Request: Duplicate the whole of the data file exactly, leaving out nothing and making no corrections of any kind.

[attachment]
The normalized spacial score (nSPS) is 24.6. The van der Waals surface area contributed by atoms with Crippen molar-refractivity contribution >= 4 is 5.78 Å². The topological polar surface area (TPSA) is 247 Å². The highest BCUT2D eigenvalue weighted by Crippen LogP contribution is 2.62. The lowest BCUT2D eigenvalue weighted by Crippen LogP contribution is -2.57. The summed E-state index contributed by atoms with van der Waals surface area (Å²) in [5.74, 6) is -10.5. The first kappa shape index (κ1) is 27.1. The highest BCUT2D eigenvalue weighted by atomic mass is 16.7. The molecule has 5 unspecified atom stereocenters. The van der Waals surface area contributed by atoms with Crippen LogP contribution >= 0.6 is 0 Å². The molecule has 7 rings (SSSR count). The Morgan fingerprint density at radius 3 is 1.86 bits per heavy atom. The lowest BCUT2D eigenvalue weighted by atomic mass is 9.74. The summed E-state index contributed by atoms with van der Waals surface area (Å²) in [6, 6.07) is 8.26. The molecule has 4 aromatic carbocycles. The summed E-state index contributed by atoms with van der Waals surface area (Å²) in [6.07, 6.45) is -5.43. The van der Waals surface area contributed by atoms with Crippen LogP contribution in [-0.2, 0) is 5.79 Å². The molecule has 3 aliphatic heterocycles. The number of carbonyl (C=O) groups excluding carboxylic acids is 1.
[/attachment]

The normalized spacial score (nSPS) is 24.6. The van der Waals surface area contributed by atoms with Crippen molar-refractivity contribution >= 4 is 5.78 Å². The topological polar surface area (TPSA) is 247 Å². The highest BCUT2D eigenvalue weighted by Crippen LogP contribution is 2.62. The lowest BCUT2D eigenvalue weighted by Crippen LogP contribution is -2.57. The summed E-state index contributed by atoms with van der Waals surface area (Å²) in [5.74, 6) is -10.5. The first kappa shape index (κ1) is 27.1. The highest BCUT2D eigenvalue weighted by atomic mass is 16.7. The molecule has 5 unspecified atom stereocenters. The van der Waals surface area contributed by atoms with Crippen LogP contribution >= 0.6 is 0 Å². The molecule has 7 rings (SSSR count). The Morgan fingerprint density at radius 3 is 1.86 bits per heavy atom. The lowest BCUT2D eigenvalue weighted by atomic mass is 9.74. The summed E-state index contributed by atoms with van der Waals surface area (Å²) in [6, 6.07) is 8.26. The molecule has 4 aromatic carbocycles. The summed E-state index contributed by atoms with van der Waals surface area (Å²) in [6.07, 6.45) is -5.43. The van der Waals surface area contributed by atoms with Crippen LogP contribution in [-0.2, 0) is 5.79 Å². The molecule has 3 aliphatic heterocycles. The number of carbonyl (C=O) groups excluding carboxylic acids is 1.